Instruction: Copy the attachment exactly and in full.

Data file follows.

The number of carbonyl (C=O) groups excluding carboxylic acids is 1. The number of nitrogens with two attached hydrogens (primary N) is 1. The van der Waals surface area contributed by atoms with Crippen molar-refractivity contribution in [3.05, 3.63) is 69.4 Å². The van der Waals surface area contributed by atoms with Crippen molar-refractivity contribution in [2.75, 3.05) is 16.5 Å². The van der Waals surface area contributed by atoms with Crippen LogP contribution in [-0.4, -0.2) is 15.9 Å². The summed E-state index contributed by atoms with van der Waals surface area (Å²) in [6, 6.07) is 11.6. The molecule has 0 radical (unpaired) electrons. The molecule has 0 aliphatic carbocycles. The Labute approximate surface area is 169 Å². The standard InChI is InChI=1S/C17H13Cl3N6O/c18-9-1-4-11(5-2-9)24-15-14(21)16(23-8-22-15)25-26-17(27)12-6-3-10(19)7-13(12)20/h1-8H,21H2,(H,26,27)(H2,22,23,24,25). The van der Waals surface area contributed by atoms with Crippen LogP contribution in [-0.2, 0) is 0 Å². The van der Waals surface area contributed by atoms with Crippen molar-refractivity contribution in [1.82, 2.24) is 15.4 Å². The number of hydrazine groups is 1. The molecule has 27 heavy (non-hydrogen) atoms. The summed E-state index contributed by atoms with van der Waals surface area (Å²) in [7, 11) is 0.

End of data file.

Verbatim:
The number of carbonyl (C=O) groups excluding carboxylic acids is 1. The number of nitrogens with two attached hydrogens (primary N) is 1. The van der Waals surface area contributed by atoms with Crippen molar-refractivity contribution in [3.05, 3.63) is 69.4 Å². The van der Waals surface area contributed by atoms with Crippen molar-refractivity contribution in [2.75, 3.05) is 16.5 Å². The van der Waals surface area contributed by atoms with Crippen LogP contribution in [-0.4, -0.2) is 15.9 Å². The summed E-state index contributed by atoms with van der Waals surface area (Å²) in [6, 6.07) is 11.6. The molecule has 0 radical (unpaired) electrons. The molecule has 0 aliphatic carbocycles. The Labute approximate surface area is 169 Å². The standard InChI is InChI=1S/C17H13Cl3N6O/c18-9-1-4-11(5-2-9)24-15-14(21)16(23-8-22-15)25-26-17(27)12-6-3-10(19)7-13(12)20/h1-8H,21H2,(H,26,27)(H2,22,23,24,25). The van der Waals surface area contributed by atoms with Crippen LogP contribution in [-0.2, 0) is 0 Å². The van der Waals surface area contributed by atoms with Crippen molar-refractivity contribution in [1.82, 2.24) is 15.4 Å². The number of hydrazine groups is 1. The molecule has 27 heavy (non-hydrogen) atoms. The summed E-state index contributed by atoms with van der Waals surface area (Å²) in [7, 11) is 0.